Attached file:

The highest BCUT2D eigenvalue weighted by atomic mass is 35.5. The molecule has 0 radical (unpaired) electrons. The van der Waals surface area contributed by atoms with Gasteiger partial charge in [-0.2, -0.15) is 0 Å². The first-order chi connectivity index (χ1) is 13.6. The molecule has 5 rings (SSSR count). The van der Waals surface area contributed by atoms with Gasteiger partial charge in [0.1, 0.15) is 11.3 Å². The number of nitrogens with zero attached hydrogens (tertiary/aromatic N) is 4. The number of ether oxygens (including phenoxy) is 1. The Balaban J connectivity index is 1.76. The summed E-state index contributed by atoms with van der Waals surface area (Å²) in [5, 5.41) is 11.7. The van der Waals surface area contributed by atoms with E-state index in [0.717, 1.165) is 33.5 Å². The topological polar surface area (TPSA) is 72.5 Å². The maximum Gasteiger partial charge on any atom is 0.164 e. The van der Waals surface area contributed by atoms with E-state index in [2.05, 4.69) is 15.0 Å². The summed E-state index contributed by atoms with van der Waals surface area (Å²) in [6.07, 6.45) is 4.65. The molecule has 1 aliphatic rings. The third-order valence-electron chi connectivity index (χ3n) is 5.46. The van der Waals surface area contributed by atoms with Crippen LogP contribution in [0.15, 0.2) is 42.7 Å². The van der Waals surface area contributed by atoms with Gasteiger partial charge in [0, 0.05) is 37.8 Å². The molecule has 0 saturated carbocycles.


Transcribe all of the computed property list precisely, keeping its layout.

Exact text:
The highest BCUT2D eigenvalue weighted by atomic mass is 35.5. The molecule has 0 radical (unpaired) electrons. The van der Waals surface area contributed by atoms with Gasteiger partial charge in [-0.2, -0.15) is 0 Å². The first-order chi connectivity index (χ1) is 13.6. The molecule has 5 rings (SSSR count). The van der Waals surface area contributed by atoms with Gasteiger partial charge in [0.1, 0.15) is 11.3 Å². The number of nitrogens with zero attached hydrogens (tertiary/aromatic N) is 4. The number of ether oxygens (including phenoxy) is 1. The Balaban J connectivity index is 1.76. The summed E-state index contributed by atoms with van der Waals surface area (Å²) in [5, 5.41) is 11.7. The van der Waals surface area contributed by atoms with E-state index in [0.717, 1.165) is 33.5 Å². The topological polar surface area (TPSA) is 72.5 Å². The maximum Gasteiger partial charge on any atom is 0.164 e. The van der Waals surface area contributed by atoms with E-state index in [2.05, 4.69) is 15.0 Å². The summed E-state index contributed by atoms with van der Waals surface area (Å²) in [6.07, 6.45) is 4.65. The molecule has 1 aliphatic rings. The third-order valence-electron chi connectivity index (χ3n) is 5.46. The van der Waals surface area contributed by atoms with Crippen LogP contribution in [0.15, 0.2) is 42.7 Å². The van der Waals surface area contributed by atoms with Gasteiger partial charge in [0, 0.05) is 37.8 Å². The molecule has 0 saturated carbocycles.